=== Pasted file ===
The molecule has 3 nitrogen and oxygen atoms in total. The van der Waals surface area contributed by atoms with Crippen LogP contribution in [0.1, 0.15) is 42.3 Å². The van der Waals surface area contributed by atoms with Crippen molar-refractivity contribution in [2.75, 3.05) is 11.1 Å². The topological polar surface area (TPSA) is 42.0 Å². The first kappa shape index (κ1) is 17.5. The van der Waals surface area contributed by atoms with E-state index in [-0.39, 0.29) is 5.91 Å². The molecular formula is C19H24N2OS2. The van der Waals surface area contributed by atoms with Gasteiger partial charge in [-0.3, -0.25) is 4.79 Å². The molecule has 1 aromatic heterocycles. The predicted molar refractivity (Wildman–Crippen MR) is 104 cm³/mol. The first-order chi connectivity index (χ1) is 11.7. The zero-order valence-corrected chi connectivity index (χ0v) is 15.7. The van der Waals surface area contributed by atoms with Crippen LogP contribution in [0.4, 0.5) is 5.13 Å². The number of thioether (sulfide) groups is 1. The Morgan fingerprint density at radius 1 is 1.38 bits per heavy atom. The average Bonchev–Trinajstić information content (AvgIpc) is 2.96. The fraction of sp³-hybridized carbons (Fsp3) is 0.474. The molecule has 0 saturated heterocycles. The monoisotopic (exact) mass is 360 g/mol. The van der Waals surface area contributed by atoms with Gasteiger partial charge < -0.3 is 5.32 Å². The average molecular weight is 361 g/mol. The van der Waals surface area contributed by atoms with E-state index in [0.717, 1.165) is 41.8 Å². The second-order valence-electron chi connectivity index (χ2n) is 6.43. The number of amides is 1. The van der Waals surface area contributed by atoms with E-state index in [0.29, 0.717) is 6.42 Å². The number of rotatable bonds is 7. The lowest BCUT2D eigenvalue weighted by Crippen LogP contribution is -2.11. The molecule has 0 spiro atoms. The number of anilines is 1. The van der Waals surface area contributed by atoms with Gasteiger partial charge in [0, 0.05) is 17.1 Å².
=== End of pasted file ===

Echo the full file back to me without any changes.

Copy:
The molecule has 3 nitrogen and oxygen atoms in total. The van der Waals surface area contributed by atoms with Crippen LogP contribution in [0.1, 0.15) is 42.3 Å². The van der Waals surface area contributed by atoms with Crippen molar-refractivity contribution in [2.75, 3.05) is 11.1 Å². The topological polar surface area (TPSA) is 42.0 Å². The first kappa shape index (κ1) is 17.5. The van der Waals surface area contributed by atoms with E-state index in [-0.39, 0.29) is 5.91 Å². The molecular formula is C19H24N2OS2. The van der Waals surface area contributed by atoms with Gasteiger partial charge in [-0.3, -0.25) is 4.79 Å². The molecule has 1 aromatic heterocycles. The predicted molar refractivity (Wildman–Crippen MR) is 104 cm³/mol. The first-order chi connectivity index (χ1) is 11.7. The zero-order valence-corrected chi connectivity index (χ0v) is 15.7. The van der Waals surface area contributed by atoms with Crippen LogP contribution in [0.4, 0.5) is 5.13 Å². The number of thioether (sulfide) groups is 1. The Morgan fingerprint density at radius 1 is 1.38 bits per heavy atom. The average Bonchev–Trinajstić information content (AvgIpc) is 2.96. The fraction of sp³-hybridized carbons (Fsp3) is 0.474. The molecule has 0 saturated heterocycles. The monoisotopic (exact) mass is 360 g/mol. The van der Waals surface area contributed by atoms with Gasteiger partial charge < -0.3 is 5.32 Å². The average molecular weight is 361 g/mol. The van der Waals surface area contributed by atoms with E-state index in [0.717, 1.165) is 41.8 Å². The second-order valence-electron chi connectivity index (χ2n) is 6.43. The number of amides is 1. The van der Waals surface area contributed by atoms with E-state index in [0.29, 0.717) is 6.42 Å². The number of rotatable bonds is 7. The lowest BCUT2D eigenvalue weighted by Crippen LogP contribution is -2.11. The molecule has 0 spiro atoms. The number of anilines is 1. The van der Waals surface area contributed by atoms with Gasteiger partial charge in [0, 0.05) is 17.1 Å².